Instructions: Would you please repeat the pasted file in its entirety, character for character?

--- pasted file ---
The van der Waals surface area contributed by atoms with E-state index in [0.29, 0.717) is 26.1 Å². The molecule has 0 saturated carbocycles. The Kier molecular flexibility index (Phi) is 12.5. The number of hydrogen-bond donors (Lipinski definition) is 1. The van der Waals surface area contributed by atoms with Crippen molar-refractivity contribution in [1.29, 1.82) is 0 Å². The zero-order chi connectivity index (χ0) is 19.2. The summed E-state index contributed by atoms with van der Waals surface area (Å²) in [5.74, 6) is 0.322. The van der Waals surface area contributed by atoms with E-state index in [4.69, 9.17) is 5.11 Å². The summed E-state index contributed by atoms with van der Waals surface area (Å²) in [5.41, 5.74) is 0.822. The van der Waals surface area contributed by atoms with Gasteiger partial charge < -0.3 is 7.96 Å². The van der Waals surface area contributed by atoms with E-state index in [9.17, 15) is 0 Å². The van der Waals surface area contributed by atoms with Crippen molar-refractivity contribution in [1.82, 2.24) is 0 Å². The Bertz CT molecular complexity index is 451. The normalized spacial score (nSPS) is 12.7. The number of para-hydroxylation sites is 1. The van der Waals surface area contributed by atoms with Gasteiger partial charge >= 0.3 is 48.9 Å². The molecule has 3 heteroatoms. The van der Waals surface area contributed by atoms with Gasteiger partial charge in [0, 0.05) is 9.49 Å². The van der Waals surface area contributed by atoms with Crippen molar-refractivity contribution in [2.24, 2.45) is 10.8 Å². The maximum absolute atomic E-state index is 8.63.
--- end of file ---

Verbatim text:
The van der Waals surface area contributed by atoms with E-state index in [0.29, 0.717) is 26.1 Å². The molecule has 0 saturated carbocycles. The Kier molecular flexibility index (Phi) is 12.5. The number of hydrogen-bond donors (Lipinski definition) is 1. The van der Waals surface area contributed by atoms with Crippen molar-refractivity contribution in [1.29, 1.82) is 0 Å². The zero-order chi connectivity index (χ0) is 19.2. The summed E-state index contributed by atoms with van der Waals surface area (Å²) in [5.74, 6) is 0.322. The van der Waals surface area contributed by atoms with E-state index in [4.69, 9.17) is 5.11 Å². The summed E-state index contributed by atoms with van der Waals surface area (Å²) in [5.41, 5.74) is 0.822. The van der Waals surface area contributed by atoms with Gasteiger partial charge < -0.3 is 7.96 Å². The van der Waals surface area contributed by atoms with E-state index in [9.17, 15) is 0 Å². The van der Waals surface area contributed by atoms with Crippen molar-refractivity contribution in [1.82, 2.24) is 0 Å². The Bertz CT molecular complexity index is 451. The normalized spacial score (nSPS) is 12.7. The number of para-hydroxylation sites is 1. The van der Waals surface area contributed by atoms with Gasteiger partial charge >= 0.3 is 48.9 Å². The molecule has 3 heteroatoms. The van der Waals surface area contributed by atoms with Gasteiger partial charge in [0, 0.05) is 9.49 Å². The van der Waals surface area contributed by atoms with Crippen molar-refractivity contribution in [2.24, 2.45) is 10.8 Å². The maximum absolute atomic E-state index is 8.63.